18 March, 2014 Halley
March has been a busy month for all of us at Halley station. Following the departure of the RRS Ernest Shackleton in February, March saw the continuation of winter trips, beginning to gear up ready for the onset of winter, and the first few birthdays of the season.
As explained in February’s diary, winter trips are primarily a chance to get off base for a few days. I was a late-comer to Halley myself having arrived at the beginning of February, and thus had spent most of time so far on base acquainting myself with the new routine of being the Met babe (Met Scientist). For my trip, from Mar 3rd – 7th our GA Al (Field Guide), Comms manager Kev and I spent 5 days ice climbing, exploring crevasses and wind scoops, and marvelling at the Antarctic paradise of the Brunt Ice Shelf Hinge Zone. It was quite surreal, to explore landscapes or climb ice features that have unlikely been seen by anyone before. Another highlight was visiting ‘Stony Berg’ – the imaginatively named ice feature with a layer of stones below its icy crust. Radiation from the sun that can penetrate the top few inches of ice has been absorbed by the rocks, warming them, and in turn melting the surrounding snow. This has left a gap of several inches between the rocks and the crust of the ice; creating opportunities such as this photo.
After 5 days in the Hinge Zone, it felt bizarre to come to think of Halley as ‘civilisation’; the land of running water, food that wasn’t dehydrated and heat sources other than a Tilly lamp. I should clarify here that camping BAS style is by no means a hardship. The tents are more robust than my old student house; and possibly even warmer when the Tilly lamp is on. The addition of copious amounts of chocolate, down feather slippers, and a tent cheese knife cements BAS camping as about as luxurious as tent life can get.
There were trips to N9 and the Creeks to raise drum lines, as well as fuel raises on base to counter the 2.5m of expected annual accumulation. With the summer staff returned to England, the summer accommodation block, the Drewry, was fully winterised along with most of the larger vehicles.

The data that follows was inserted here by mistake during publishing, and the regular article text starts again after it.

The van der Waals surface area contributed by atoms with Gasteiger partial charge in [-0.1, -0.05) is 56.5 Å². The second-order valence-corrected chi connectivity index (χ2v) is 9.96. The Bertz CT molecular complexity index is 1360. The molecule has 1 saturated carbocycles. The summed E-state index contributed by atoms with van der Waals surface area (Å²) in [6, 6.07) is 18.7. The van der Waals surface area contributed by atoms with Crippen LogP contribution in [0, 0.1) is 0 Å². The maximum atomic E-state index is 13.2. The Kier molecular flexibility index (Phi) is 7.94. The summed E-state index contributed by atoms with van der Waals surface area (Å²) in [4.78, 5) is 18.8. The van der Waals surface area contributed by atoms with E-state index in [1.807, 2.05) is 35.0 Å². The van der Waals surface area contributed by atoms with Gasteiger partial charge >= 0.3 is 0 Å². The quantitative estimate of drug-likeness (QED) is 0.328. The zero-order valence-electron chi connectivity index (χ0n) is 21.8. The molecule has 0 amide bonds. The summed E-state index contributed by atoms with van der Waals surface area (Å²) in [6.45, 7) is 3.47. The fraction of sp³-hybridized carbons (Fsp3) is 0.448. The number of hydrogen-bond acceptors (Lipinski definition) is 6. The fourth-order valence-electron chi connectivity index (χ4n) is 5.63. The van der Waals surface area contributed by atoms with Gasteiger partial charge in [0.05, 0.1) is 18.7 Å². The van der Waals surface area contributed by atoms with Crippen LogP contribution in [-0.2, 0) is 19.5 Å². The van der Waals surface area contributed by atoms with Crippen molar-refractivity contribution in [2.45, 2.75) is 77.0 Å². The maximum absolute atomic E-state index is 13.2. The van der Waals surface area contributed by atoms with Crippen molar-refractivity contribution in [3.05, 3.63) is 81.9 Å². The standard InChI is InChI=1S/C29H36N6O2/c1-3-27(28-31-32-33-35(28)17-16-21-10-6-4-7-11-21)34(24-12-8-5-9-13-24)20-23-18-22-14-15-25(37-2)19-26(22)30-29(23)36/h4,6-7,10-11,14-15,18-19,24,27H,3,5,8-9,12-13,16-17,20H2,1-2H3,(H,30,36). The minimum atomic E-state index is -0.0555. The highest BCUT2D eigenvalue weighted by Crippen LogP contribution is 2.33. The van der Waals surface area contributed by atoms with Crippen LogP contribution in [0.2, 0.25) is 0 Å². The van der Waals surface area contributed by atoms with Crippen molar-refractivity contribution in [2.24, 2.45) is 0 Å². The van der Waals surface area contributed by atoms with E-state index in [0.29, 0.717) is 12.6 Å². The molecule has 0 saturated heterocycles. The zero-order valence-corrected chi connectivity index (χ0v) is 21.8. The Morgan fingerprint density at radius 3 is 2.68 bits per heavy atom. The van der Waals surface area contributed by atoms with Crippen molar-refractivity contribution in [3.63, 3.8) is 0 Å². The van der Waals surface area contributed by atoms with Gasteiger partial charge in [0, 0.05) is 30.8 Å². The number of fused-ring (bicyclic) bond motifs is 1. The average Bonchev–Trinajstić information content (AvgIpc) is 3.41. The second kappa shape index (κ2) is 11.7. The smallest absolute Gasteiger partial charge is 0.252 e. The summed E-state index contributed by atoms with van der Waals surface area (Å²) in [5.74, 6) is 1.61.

For the science team at Halley, the onset of winter signals the need to prepare instruments and experiments for extreme cold temperatures. Wires can become incredibly brittle in low temperatures, and thus need to be firmly secured to ensure the wind does not cause them to abrade on their catenary poles. The catenary poles themselves along with flag lines and things like the Halley Wind Farm also need to be raised.
The first day in March provided us with our coldest temperature to date of -42°C, and also the realisation of how much we have acclimatised. When I arrived in February, a warm day would be in the region of -5oC and a chilly day would be -15°C. Now here we are shedding layers in anything more than -20°C. Below -30°C is the threshold for the use of vehicles with rubber tracks such as skidoos, so those of us who use skidoos to access cabooses or off base sites now have to plan accordingly with the temperature.
This drop in temperature brought some incredible atmospheric displays as the clouds became glaciated. Diamond dust falling like glitter for days on end provided endless halos, sun dogs, perihelia, tangent and circumzenithal arcs and sun pillars. How many names can you match to the picture?
The 6th of March was a special day at Halley as it was the first birthday of the season. Our esteemed Comms manager Kevin Hallam enjoyed a night of bar games with intra-departmental competitions in darts, pool and table football.
The dog track came to Halley on the 15th of March to provide a night at the races in the form of recorded actual dog races. We donned our finest dog racing attire and clambered over fellow punters to place our bets of Halley pounds at Honest John the Book maker’s stall, with prizes going to the winner of each race and then an overall prize for the wealthiest punter at the end of the night.
Finally, it was the name day of Lord Eager, first of his name and Protector of Halley, on March 28th. The Wall from Game of Thrones was immortalised in icing in a fantastic if not enormous cake made by Doc James Townsend, complete with marzipan heads skewered on cocktail sticks decorating the battlements.
Antarctic Atmospheric Scientist.